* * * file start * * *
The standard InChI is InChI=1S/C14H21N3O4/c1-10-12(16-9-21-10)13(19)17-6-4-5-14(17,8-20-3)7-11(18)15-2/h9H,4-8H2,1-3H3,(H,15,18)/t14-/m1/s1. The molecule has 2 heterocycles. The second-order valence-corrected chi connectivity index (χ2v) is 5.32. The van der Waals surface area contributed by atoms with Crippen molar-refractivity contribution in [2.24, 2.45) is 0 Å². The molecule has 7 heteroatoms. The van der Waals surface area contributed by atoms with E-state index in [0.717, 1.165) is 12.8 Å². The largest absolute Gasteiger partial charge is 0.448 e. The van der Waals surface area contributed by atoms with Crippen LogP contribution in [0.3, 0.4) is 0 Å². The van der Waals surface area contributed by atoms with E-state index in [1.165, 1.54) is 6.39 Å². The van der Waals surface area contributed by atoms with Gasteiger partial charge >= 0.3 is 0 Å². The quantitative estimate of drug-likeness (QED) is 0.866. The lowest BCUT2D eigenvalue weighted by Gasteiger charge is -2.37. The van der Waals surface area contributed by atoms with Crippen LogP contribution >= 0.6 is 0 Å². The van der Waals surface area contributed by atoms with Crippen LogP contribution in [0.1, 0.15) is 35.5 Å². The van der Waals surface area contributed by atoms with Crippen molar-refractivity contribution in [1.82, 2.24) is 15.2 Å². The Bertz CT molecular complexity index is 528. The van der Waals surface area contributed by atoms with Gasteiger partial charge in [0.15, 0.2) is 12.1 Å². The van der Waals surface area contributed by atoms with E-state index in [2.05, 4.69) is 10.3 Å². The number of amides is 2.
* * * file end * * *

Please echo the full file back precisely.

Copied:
The standard InChI is InChI=1S/C14H21N3O4/c1-10-12(16-9-21-10)13(19)17-6-4-5-14(17,8-20-3)7-11(18)15-2/h9H,4-8H2,1-3H3,(H,15,18)/t14-/m1/s1. The molecule has 2 heterocycles. The second-order valence-corrected chi connectivity index (χ2v) is 5.32. The van der Waals surface area contributed by atoms with Crippen molar-refractivity contribution in [2.24, 2.45) is 0 Å². The molecule has 7 heteroatoms. The van der Waals surface area contributed by atoms with E-state index in [0.717, 1.165) is 12.8 Å². The largest absolute Gasteiger partial charge is 0.448 e. The van der Waals surface area contributed by atoms with Crippen LogP contribution in [0.3, 0.4) is 0 Å². The van der Waals surface area contributed by atoms with E-state index in [1.165, 1.54) is 6.39 Å². The van der Waals surface area contributed by atoms with Gasteiger partial charge >= 0.3 is 0 Å². The quantitative estimate of drug-likeness (QED) is 0.866. The lowest BCUT2D eigenvalue weighted by Gasteiger charge is -2.37. The van der Waals surface area contributed by atoms with Crippen LogP contribution >= 0.6 is 0 Å². The van der Waals surface area contributed by atoms with Crippen LogP contribution in [0.1, 0.15) is 35.5 Å². The van der Waals surface area contributed by atoms with Crippen molar-refractivity contribution in [1.82, 2.24) is 15.2 Å². The Bertz CT molecular complexity index is 528. The van der Waals surface area contributed by atoms with Gasteiger partial charge in [0.15, 0.2) is 12.1 Å². The van der Waals surface area contributed by atoms with E-state index in [2.05, 4.69) is 10.3 Å². The number of amides is 2.